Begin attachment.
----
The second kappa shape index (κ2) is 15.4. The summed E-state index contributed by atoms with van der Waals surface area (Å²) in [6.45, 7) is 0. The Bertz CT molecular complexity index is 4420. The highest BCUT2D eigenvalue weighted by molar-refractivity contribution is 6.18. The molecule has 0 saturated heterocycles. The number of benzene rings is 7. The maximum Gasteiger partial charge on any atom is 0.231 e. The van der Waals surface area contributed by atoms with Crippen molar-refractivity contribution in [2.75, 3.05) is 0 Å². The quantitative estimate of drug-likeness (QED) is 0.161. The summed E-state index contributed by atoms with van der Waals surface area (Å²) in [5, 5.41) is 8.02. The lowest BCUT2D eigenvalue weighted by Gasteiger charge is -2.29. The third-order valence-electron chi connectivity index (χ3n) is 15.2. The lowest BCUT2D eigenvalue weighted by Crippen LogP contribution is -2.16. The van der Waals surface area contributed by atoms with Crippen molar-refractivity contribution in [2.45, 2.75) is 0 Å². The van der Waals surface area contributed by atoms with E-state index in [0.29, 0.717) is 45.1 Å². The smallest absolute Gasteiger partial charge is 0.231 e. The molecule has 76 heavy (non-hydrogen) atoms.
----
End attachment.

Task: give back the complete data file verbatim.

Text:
The second kappa shape index (κ2) is 15.4. The summed E-state index contributed by atoms with van der Waals surface area (Å²) in [6.45, 7) is 0. The Bertz CT molecular complexity index is 4420. The highest BCUT2D eigenvalue weighted by molar-refractivity contribution is 6.18. The molecule has 0 saturated heterocycles. The number of benzene rings is 7. The maximum Gasteiger partial charge on any atom is 0.231 e. The van der Waals surface area contributed by atoms with Crippen molar-refractivity contribution in [2.75, 3.05) is 0 Å². The quantitative estimate of drug-likeness (QED) is 0.161. The summed E-state index contributed by atoms with van der Waals surface area (Å²) in [5, 5.41) is 8.02. The lowest BCUT2D eigenvalue weighted by Gasteiger charge is -2.29. The third-order valence-electron chi connectivity index (χ3n) is 15.2. The lowest BCUT2D eigenvalue weighted by Crippen LogP contribution is -2.16. The van der Waals surface area contributed by atoms with Crippen molar-refractivity contribution in [2.45, 2.75) is 0 Å². The van der Waals surface area contributed by atoms with E-state index in [0.29, 0.717) is 45.1 Å². The smallest absolute Gasteiger partial charge is 0.231 e. The molecule has 76 heavy (non-hydrogen) atoms.